Saskia Murphy rails
against the public
transport crisis

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It’s a familiar scene on train station platforms across the north: would-be passengers groaning with frustration as noticeboards announce cancellation after cancellation. Then, when a train finally does arrive, it’s a miserable scramble to find a human-sized space where one might be able to stand, never mind sit down.

Pretty much every morning the official Northern Rail Twitter account appears to become a parody of itself as some poor soul on the social media team is handed the task of tentatively announcing disruptions to services, and all the while passengers are forced to contact their bosses to inform them they’re going to be late, or maybe they won’t make it in at all.

In the past few weeks, the situation has reached tipping point. According to figures recently collected by the Manchester Evening News, Northern cancelled 900 of its trains in just one fortnight at the beginning of May. Last Monday, on the first working day of the operator’s new timetable, 327 services were fully or partially cancelled, and there were 48 reduced carriages. One passenger tweeted that she was forced to stay in a hotel overnight because she couldn’t risk not being able to get to work the following day. She signed off the tweet with: “I miss my son right now.”

Changes to services are bound to have teething problems, but Northern’s consistent poor performance equates to thousands of passengers whose lives are significantly affected by a shoddy service we are now so used to it almost feels normal. It is absolutely unfathomable that anybody should be stranded in a hotel overnight simply because a rail operator cannot effectively run itself, especially when passengers are regularly hit with price hikes.

It’s just not good enough, is it? The simple act of catching a train should not cause people such anxiety. Life is hard enough without having to physically and mentally prepare yourself for a short train journey as if you are about to run a marathon.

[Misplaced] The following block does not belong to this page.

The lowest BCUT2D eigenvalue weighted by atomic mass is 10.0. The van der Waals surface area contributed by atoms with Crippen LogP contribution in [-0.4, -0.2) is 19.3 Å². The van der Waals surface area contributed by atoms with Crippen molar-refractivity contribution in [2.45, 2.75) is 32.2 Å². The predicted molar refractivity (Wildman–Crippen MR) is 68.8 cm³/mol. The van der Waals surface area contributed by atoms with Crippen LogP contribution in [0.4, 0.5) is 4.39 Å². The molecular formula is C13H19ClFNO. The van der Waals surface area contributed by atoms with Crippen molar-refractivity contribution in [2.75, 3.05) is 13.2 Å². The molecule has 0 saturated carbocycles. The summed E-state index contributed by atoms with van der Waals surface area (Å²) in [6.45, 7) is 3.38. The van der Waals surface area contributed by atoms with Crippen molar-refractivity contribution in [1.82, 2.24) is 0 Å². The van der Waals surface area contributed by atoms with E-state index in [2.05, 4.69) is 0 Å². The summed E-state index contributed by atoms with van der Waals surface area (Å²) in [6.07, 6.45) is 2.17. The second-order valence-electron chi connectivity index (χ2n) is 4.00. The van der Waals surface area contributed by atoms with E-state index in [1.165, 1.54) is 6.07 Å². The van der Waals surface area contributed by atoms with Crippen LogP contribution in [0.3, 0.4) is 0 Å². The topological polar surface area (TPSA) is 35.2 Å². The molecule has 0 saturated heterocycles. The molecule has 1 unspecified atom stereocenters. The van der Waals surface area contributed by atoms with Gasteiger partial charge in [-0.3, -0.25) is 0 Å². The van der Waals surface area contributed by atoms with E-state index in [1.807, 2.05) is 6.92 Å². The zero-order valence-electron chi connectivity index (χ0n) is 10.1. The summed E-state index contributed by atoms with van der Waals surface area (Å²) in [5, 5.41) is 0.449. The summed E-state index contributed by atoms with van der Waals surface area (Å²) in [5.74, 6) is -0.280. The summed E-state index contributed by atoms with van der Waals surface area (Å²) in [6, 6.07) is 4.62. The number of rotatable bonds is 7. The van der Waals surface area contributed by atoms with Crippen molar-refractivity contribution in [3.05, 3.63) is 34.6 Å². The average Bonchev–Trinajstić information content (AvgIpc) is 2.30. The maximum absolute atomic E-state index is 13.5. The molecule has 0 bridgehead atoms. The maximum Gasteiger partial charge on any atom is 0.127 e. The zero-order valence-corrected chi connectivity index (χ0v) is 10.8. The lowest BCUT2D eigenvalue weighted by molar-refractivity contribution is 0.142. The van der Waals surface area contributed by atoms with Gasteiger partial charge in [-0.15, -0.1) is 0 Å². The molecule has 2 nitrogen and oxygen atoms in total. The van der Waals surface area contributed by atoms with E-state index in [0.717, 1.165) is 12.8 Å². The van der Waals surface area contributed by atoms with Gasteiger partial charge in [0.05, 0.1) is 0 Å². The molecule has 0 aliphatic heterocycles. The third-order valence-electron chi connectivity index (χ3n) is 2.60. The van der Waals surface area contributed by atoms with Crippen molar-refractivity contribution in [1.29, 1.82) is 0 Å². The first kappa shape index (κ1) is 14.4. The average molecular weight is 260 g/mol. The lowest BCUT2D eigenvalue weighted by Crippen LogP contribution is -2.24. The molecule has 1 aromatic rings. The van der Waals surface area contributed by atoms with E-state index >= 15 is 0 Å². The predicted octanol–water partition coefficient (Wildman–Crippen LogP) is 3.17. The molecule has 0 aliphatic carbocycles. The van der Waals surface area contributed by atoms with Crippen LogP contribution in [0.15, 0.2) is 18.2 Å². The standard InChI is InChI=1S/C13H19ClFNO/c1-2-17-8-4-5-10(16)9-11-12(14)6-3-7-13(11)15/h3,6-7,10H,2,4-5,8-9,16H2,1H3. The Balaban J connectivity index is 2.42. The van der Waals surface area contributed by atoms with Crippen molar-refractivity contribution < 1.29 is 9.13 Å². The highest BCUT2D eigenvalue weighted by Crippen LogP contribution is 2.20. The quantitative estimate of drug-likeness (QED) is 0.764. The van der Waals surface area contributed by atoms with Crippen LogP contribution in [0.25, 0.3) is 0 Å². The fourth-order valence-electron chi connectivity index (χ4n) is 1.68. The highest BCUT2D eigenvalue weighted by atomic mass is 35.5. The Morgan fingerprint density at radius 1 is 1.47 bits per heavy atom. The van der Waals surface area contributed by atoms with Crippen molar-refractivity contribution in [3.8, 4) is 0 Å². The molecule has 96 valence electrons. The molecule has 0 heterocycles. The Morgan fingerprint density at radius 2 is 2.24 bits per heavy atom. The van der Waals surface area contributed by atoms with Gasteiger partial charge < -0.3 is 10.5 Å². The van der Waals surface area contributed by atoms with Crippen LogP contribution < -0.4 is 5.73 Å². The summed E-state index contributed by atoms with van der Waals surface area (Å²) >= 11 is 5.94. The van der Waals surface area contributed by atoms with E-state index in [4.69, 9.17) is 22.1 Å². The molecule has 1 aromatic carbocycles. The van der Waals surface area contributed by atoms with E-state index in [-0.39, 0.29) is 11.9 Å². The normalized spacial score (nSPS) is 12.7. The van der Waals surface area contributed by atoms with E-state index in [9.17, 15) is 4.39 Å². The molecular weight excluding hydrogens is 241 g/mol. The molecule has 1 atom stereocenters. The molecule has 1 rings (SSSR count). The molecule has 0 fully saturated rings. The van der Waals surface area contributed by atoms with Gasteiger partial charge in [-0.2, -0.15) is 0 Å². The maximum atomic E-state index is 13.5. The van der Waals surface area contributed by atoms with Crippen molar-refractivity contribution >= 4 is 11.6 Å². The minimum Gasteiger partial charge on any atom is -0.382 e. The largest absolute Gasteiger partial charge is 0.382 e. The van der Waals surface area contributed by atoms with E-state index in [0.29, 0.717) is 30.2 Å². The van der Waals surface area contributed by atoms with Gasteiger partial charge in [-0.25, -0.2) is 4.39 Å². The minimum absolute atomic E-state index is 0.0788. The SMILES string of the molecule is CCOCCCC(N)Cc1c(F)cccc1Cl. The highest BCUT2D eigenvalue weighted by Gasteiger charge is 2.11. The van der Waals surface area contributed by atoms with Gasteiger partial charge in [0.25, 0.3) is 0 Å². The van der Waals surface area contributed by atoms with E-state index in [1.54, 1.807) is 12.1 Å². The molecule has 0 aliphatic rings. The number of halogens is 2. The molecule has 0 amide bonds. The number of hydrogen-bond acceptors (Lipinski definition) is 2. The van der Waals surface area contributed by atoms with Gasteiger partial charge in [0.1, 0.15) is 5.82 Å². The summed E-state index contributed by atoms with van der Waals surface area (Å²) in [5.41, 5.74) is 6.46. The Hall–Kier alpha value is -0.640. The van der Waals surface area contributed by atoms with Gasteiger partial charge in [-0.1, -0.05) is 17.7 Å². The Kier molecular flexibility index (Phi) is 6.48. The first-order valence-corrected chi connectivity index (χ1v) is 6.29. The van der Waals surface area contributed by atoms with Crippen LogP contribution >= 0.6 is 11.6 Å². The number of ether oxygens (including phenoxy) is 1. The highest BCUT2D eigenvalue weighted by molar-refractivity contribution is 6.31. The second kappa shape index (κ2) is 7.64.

Manchester Mayor Andy Burnham has called on new statutory body Transport for the North to investigate whether Northern is fit for purpose, and I’m sure regular train users are watching eagerly to see whether transport secretary Chris Grayling is going to step in in the same way he has in the case of the East Coast Main Line, which has been temporarily renationalised after Virgin and Stagecoach could no longer meet the promised payments in the £3.3bn contract.

Our region’s public transport is holding back the growth of our communities and the people who live in them. It should be no bother for commuters to nip between northern towns and cities in the same way Londoners are able to easily slide through the capital’s suburbs. Why shouldn’t a person living in Blackpool be able to take a job in Preston and comfortably rely on public transport to get them there? In theory, it’s only 20 minutes down the road, but our chaotic rail services, combined with ridiculous prices, mean in most cases it’s probably not worth the hassle.

The north’s public transport forms a vital part of our bid to become the Northern Powerhouse government has promised we will be. If we want our region to see real growth we need an efficient and reliable train service that connects our towns and cities and supports people as they go about their daily lives, rather than causing distress and upheaval. At the moment that dream seems a long way off.

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